“It’s going to be one of the more entertaining quarters,” says the veteran Apple watcher, now at Loup Ventures. “Something doesn’t add up.”
[Reposting to get around paywall problems.]
In a phone call the day of the Nikkei report, Gene Munster talked about what he thought was going on.
Two things. One is natural concern about the supply chain and some of the chatter that happens in any cycle. Sometimes that chatter gets to the point where it becomes concerning. Some time in the past week we crossed that point. There’s just too much smoke out there.
My experience is that when the supply chain itself starts reporting negative things about iPhone demand, that’s when there’s a problem. I haven’t seen that. I’ve seen a few scattered data points, but I haven’t seen the companies themselves saying negative things. I’ve seen people speculating about the supply chain. But the actual formal statements have been positive. The one this morning from AMS was very positive.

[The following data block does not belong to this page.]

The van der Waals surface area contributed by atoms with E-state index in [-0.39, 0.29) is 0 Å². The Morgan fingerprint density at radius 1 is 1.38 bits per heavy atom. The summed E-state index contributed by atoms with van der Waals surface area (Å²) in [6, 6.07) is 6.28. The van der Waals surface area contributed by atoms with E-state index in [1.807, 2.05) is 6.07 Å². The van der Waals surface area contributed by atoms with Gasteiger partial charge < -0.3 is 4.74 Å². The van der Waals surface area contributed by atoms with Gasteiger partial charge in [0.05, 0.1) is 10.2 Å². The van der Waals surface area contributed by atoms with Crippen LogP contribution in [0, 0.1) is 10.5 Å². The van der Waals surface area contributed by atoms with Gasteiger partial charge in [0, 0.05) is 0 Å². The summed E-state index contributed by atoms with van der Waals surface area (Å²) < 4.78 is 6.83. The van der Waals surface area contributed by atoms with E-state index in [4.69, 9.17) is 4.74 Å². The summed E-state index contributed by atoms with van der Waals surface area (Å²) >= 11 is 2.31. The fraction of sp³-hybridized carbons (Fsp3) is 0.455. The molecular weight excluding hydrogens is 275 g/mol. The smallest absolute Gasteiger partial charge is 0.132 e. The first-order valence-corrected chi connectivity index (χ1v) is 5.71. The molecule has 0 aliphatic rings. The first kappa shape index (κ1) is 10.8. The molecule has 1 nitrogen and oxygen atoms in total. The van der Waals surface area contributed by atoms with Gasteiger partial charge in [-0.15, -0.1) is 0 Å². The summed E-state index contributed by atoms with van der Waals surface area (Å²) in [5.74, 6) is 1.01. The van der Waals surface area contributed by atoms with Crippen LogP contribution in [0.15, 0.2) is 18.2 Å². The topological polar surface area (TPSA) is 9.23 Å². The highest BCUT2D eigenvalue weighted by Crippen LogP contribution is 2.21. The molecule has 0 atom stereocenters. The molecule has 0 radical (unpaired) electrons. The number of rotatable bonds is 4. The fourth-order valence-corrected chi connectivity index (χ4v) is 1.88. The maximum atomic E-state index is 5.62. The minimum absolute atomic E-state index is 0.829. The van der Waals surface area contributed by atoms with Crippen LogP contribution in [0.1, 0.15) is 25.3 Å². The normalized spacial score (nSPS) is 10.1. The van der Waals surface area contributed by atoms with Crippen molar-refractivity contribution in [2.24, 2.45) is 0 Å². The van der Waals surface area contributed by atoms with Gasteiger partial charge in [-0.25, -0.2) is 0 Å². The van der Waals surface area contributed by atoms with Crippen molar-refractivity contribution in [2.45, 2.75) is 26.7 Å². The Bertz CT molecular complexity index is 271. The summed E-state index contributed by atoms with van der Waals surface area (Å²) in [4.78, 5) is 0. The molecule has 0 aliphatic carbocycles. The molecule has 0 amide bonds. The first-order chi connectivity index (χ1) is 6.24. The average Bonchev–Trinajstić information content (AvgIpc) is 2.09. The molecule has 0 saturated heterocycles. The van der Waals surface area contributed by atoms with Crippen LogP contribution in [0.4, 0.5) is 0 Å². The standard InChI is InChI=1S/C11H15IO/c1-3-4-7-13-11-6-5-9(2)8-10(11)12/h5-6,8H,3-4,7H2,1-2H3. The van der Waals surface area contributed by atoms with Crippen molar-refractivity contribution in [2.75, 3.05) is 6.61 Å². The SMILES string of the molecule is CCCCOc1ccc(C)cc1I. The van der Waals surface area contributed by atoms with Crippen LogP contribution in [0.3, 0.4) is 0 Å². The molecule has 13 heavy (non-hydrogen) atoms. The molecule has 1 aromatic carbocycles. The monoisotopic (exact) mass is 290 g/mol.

Another piece is just what we typically see during the introduction of a new form factor. This is part of the reason why this quarter is so entertaining—because we kind of have a new form factor and we kind of don’t. Typically when you have a new form factor, demand tends to be better. And then there’s this debate about availability and whether that’s really a read-through for end demand. I think it is.
Taking this at the 1,000 foot level, it doesn’t seem to make a ton of sense that they would be cutting supplies given that supply was tight for the iPhone X for the majority of the quarter. There are natural supply cuts, because you have seasonality—they’ll sell a lot less iPhones in March than December. But cutting more than people thought doesn’t line up with what we observed during the first two months of availability.